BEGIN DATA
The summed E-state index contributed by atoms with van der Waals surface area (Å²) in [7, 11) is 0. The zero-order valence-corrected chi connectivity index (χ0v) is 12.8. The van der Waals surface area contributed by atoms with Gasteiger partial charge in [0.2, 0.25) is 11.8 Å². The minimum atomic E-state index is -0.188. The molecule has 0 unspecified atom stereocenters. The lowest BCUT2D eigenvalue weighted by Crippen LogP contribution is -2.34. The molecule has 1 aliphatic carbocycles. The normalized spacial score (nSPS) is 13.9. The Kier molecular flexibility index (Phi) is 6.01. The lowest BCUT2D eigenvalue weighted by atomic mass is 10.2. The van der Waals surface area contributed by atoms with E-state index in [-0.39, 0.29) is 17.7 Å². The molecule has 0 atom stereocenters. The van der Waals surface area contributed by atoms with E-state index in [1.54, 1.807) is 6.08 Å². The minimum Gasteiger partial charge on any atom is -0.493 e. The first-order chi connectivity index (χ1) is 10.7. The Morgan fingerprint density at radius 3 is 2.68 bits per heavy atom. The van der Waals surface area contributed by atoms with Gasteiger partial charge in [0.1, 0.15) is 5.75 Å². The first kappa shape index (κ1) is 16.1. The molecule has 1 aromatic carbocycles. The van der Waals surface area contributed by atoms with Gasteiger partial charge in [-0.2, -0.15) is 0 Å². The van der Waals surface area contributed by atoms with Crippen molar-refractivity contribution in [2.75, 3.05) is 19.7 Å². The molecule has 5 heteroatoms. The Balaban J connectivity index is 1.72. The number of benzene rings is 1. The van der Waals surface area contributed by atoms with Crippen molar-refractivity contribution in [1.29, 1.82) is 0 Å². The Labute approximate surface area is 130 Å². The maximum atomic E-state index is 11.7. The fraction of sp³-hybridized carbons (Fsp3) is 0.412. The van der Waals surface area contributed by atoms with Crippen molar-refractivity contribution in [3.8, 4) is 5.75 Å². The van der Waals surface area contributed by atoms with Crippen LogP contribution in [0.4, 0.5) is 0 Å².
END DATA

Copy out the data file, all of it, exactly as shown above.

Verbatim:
The summed E-state index contributed by atoms with van der Waals surface area (Å²) in [7, 11) is 0. The zero-order valence-corrected chi connectivity index (χ0v) is 12.8. The van der Waals surface area contributed by atoms with Gasteiger partial charge in [0.2, 0.25) is 11.8 Å². The minimum atomic E-state index is -0.188. The molecule has 0 unspecified atom stereocenters. The lowest BCUT2D eigenvalue weighted by Crippen LogP contribution is -2.34. The molecule has 1 aliphatic carbocycles. The normalized spacial score (nSPS) is 13.9. The Kier molecular flexibility index (Phi) is 6.01. The lowest BCUT2D eigenvalue weighted by atomic mass is 10.2. The van der Waals surface area contributed by atoms with E-state index in [-0.39, 0.29) is 17.7 Å². The molecule has 0 atom stereocenters. The van der Waals surface area contributed by atoms with E-state index in [1.54, 1.807) is 6.08 Å². The minimum Gasteiger partial charge on any atom is -0.493 e. The first-order chi connectivity index (χ1) is 10.7. The Morgan fingerprint density at radius 3 is 2.68 bits per heavy atom. The van der Waals surface area contributed by atoms with Gasteiger partial charge in [0.1, 0.15) is 5.75 Å². The first kappa shape index (κ1) is 16.1. The molecule has 1 aromatic carbocycles. The van der Waals surface area contributed by atoms with Gasteiger partial charge in [-0.2, -0.15) is 0 Å². The van der Waals surface area contributed by atoms with Crippen molar-refractivity contribution in [2.75, 3.05) is 19.7 Å². The molecule has 5 heteroatoms. The Balaban J connectivity index is 1.72. The number of benzene rings is 1. The van der Waals surface area contributed by atoms with Crippen molar-refractivity contribution in [1.29, 1.82) is 0 Å². The Labute approximate surface area is 130 Å². The maximum atomic E-state index is 11.7. The fraction of sp³-hybridized carbons (Fsp3) is 0.412. The van der Waals surface area contributed by atoms with Crippen molar-refractivity contribution in [3.8, 4) is 5.75 Å². The van der Waals surface area contributed by atoms with Crippen LogP contribution in [0.4, 0.5) is 0 Å².